Thursday, May 17, 2012

I'm Retired - This Blog Is Not

I'm not big on personal posts in this blog (other than the occasional rant ... which probably says something about my personality).  Today I'll make an exception.  I've retired from Michigan State University after 33 years on the faculty, in the Department of Management (and 39 years on campus -- I did my graduate work here, in mathematics and statistics).

Yesterday was my first official day of retirement. (I say "official" because college faculty begin the retirement process the day after we get tenure and accelerate it the day after we make full professor.) When I went online, I discovered that my OR "peeps" had created a blog to commemorate my newfound freedom. I've commented on every post there, but I want to use this space to thank collectively all the folks who took the time (and, in some cases, considerable research effort) to write entries.  Special thanks to Mary Leszczynski for organizing it, and apologies to anyone who is still working out the kinks after having their arm twisted by Bjarni.  (The blog you're reading came to be because Bjarni twisted my arm at an INFORMS meeting until I caved -- and that was after I'd had roughly 15 years of martial arts practice!) Poring over the blog was a real treat for me.

I'm a bit of an outlier in the OR community (probably in many ways, but I'll cop to this one). Coming out of my doctoral program, which was in "pure" math and not OR, I was hired into a management science position in our business school. Counting me, we had three MS faculty, and one of those was a statistician. In the years that followed, as I was getting my footing in MS/OR (largely self-taught), the statistician retired, the other MS professor migrated to supply chain management, we killed off our MS and OR degree programs, and ultimately we killed off most of our quant methods classes. So I became an increasingly vestigial organ, and my contact with OR was through journals, INFORMS meetings, and to a large degree through sci.op-research (now tottering on its last legs) and the various web-based forums that followed it. The name of this blog stems from the fact that, for about a decade or so, my department has consisted of organizational behavior (OB) and strategy faculty, and me. Toward the end I was teaching introductory org behavior classes, which was the universe's version of a flashing neon sign pointing toward the exit.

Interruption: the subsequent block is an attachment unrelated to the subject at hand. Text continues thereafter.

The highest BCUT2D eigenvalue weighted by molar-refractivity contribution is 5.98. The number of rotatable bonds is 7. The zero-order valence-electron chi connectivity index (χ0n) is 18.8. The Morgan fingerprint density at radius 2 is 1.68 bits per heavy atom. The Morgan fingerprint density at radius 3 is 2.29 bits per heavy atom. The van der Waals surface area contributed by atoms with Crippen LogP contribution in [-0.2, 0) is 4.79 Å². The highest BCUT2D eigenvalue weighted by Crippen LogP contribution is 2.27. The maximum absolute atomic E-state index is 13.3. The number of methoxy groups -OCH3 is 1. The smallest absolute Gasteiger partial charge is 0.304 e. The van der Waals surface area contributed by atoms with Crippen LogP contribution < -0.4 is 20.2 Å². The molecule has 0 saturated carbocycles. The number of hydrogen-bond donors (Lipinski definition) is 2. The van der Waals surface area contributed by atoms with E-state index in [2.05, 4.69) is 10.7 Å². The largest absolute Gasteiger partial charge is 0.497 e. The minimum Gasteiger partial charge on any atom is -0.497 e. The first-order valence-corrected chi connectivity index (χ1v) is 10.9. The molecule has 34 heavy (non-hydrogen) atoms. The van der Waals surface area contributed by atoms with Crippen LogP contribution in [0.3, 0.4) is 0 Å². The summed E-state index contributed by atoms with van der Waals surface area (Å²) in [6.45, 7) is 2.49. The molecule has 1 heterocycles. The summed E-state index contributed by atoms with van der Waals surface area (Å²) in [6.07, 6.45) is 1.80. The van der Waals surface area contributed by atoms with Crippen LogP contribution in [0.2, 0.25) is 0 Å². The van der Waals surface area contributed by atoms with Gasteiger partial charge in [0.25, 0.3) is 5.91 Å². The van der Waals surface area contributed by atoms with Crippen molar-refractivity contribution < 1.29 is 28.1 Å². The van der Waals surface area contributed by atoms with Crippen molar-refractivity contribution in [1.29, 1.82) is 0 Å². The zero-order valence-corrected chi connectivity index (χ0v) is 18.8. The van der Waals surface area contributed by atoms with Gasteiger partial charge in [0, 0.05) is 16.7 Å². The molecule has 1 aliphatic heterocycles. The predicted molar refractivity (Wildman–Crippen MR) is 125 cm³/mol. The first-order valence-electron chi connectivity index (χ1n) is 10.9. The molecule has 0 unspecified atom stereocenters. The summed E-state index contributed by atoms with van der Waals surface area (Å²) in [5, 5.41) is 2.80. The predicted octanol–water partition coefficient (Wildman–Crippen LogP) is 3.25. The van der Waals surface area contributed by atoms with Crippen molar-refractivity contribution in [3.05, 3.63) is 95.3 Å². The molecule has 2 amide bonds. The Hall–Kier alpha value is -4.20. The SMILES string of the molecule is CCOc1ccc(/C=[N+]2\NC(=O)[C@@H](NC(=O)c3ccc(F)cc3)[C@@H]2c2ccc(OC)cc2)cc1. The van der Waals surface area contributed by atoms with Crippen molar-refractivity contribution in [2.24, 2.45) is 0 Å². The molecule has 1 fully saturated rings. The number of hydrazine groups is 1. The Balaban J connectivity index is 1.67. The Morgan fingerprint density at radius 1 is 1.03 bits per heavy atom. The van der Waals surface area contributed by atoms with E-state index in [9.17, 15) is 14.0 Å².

I've met several of the people who posted to my retirement blog face-to-face on multiple occasions, always at an INFORMS meeting (or a video chat). I've met a few once (at INFORMS), and there are a few that I've yet to have the pleasure of meeting. The common denominator is that I've "met" them all online, either in a Q&A forum such as OR-Exchange, from my commenting on their blogs, on Twitter, or some combination of the above.  (I've made numerous circle connections on Google+, but to date I haven't had the time to do much with it. Perhaps that will change now.)  Believe it or not, I also have one coauthor on a journal article whom I've never met. It started with my answering his question on sci.op-research, with some email follow-ups, and spun into a publication.

So thanks to all of you who've interacted with me online, and who I hope will continue to interact with me online. Retirement from my day job does not imply retirement from OR. I'll continue the occasional mathematical snark hunt, at my own pace. Without a university to pick up the tab, I suppose I'll have to get a newspaper route to pay for at least one INFORMS conference per year. One way or another, I'll be around. To quote those great philosophers The Monkees, "... [I] don't have time to get restless, there's always something new ... Any time, or anywhere, just look over your [virtual] shoulder, guess who'll be standing there ..." (lyrics, sample)